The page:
WASHINGTON -- Less than two months after signing a letter calling for the legalization, taxation, and regulation of marijuana, Joe Miller was terminated from his job as a deputy probation officer in Arizona. Miller is just one of a series of law enforcement officials to be fired for their views on drug policy, HuffPost reports.
During California's gubernatorial debates in October, GOP candidate Meg Whitman, when asked about her views on a measure calling for the legalization of recreational marijuana cultivation, said "every single law enforcement official in this entire state is against Proposition 19."
Her remarks were dismissed by former San Jose Chief of Police Joseph McNamara as "absolutely wrong."
What seemed clearer was that active-duty police officers feel unable to speak up in favor of legalizing marijuana for fear of losing their jobs.
Scores of former officials signed a letter this fall saying that marijuana prohibition fuels more dangerous crime by enriching Mexican drug cartels who put guns on U.S. streets:
As police officers, judges, prosecutors, corrections officials and others who have labored to enforce the laws that seek to prohibit cannabis (marijuana) use, and who have witnessed the abysmal failure of this current criminalization approach, we stand together in calling for new laws that will effectively control and tax cannabis.
As criminal justice professionals, we have seen with our own eyes that keeping cannabis illegal damages public safety -- for cannabis consumers and non-consumers alike. We've also seen that prohibition sometimes has tragic consequences for the law enforcers charged with putting their lives on the line to enforce it. The only groups that benefit from continuing to keep marijuana illegal are the violent gangs and cartels that control its distribution and reap immense profits from it through the black market.
The vast majority of signatories waited until after they had retired from law enforcement to express that opinion.
Joe Miller, however, did not.
On Nov. 19, 2010, Miller -- who had served as a probation officer for four years, and worked as a police officer for eight years in Needles, Calif., before that -- received notice from his department chief that he was under investigation:
1. On December 16th, 2009 you met with me, Assistant Chief Alan Palomino and your supervisor, Diann Lee. In that meeting I directed you not to use your position or affiliation with the Mohave County Probation Department when publically [sic] expressing your personal opinion unless you included a disclaimer that it was only your personal opinion and not the opinion of the Mohave County Probation Department. You stated you understood and would comply.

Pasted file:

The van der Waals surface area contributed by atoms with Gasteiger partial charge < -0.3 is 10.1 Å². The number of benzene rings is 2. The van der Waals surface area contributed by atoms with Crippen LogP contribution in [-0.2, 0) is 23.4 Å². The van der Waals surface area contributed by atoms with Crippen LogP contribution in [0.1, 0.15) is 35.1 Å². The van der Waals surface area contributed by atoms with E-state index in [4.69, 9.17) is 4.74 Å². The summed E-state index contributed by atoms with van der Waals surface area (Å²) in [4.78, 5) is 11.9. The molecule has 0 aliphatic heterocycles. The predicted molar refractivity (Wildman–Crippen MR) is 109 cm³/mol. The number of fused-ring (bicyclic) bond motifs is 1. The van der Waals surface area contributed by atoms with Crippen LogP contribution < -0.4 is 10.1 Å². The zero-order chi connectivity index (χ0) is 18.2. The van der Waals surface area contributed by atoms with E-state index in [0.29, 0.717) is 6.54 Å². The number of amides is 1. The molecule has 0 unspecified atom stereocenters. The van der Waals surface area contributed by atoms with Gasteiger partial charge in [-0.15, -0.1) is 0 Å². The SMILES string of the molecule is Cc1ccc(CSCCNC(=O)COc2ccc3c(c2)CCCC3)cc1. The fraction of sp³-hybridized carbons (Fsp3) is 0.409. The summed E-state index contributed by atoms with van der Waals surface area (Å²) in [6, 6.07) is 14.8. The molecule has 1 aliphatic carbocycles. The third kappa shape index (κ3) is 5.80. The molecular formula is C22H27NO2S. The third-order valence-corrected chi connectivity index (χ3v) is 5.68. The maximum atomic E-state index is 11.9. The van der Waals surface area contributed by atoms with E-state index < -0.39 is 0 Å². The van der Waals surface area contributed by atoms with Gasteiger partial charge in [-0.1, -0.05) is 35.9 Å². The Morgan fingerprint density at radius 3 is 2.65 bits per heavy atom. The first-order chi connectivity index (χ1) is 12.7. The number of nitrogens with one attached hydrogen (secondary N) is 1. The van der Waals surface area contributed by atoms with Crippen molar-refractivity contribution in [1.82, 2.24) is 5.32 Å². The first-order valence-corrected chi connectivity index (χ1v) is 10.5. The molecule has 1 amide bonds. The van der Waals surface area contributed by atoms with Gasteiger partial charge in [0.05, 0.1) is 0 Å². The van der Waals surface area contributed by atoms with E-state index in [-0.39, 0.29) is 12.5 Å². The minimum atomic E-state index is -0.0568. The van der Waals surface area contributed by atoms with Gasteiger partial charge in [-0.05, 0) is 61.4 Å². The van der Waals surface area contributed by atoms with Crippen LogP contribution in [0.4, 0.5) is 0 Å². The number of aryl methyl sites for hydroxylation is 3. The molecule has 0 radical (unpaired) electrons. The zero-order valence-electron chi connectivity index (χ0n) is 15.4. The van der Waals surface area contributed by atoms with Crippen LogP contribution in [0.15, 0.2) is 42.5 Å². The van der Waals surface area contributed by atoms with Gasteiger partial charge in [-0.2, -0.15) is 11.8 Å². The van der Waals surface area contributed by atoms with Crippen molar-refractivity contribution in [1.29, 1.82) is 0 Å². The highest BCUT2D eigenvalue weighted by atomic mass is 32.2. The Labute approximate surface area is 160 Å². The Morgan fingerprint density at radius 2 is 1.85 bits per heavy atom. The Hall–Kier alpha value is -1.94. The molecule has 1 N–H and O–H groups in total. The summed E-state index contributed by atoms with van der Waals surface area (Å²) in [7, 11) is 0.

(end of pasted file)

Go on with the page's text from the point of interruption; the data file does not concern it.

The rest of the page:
2. On or about September 13, 2010 you failed to obey the above-stated directive in that you did not include a disclaimer when you allegedly signed a letter in support of a political issue in California while identifying yourself as a Deputy Probation Officer with Mohave County Probation. The letter was viewed on-line at: "http://copssaylegalize.blogspot.com/2010/09/california-law-enforcers-endorse-prop.html" and a copy is attached. In that letter, you did not indicate you were voicing your own personal opinion and you did not indicate that your opinion was not the opinion of the Mohave County Probation Department.
If the allegations of misconduct are substantiated, they may result in demotion, suspension or dismissal.
Actually, the letter Miller signed on Sept. 13, 2010, did specify that "all agency affiliations are listed for identification purposes only." Nevertheless, on Dec. 10, he was terminated from his job with the Mohave County Probation Department. "He decided that the disclaimer was inadequate," Miller told HuffPost, referring to his boss.
Neill Franklin, national director of the legalization-advocacy group Law Enforcement Against Prohibition, wrote a letter to Miller's department chief, Friend Walker, arguing that the firing constituted a violation of Miller's First Amendment rights.
"It is quite clear to me that Mr. Miller's termination is in direct violation of his First Amendment rights to free speech," wrote Franklin. "Being aware of the potential challenges faced by those in law enforcement who choose to exercise their rights to free speech, the sign-on letter was drafted with the agency affiliation disclaimer at the bottom of page six. The disclaimer is used so readers clearly understand that those who endorse the letter are not representing the law enforcement agencies listed and that the agencies are listed for identification purposes only. This well established practice has been used with a wide array of petitions, has withstood legal scrutiny, and has protected the First Amendment rights of Americans across the political spectrum."
Miller says the action is about more than a disclaimer. "It's not like I was doing something that wasn't being done personally at other levels by other police officers," he said of his termination. "So it was obviously politically motivated by those who were contrary to our beliefs."
He's not the only officer to be fired for voicing his views.
In September 2009, border patrol agent Bryan Gonzalez was fired for expressing his opinions on drug legalization to a fellow agent. And in January 2009, Jonathan Wender, one of LEAP's pro-legalization advocates, successfully sued the Mountlake Terrace, Wash., police department after being fired under similar circumstances.
Gonzalez is taking his case to court, joining with the American Civil Liberties Union of New Mexico in filing a lawsuit on First Amendment grounds seeking unspecified compensatory and punitive damages.
Miller said he hopes to file a suit with the Arizona chapter of the ACLU.
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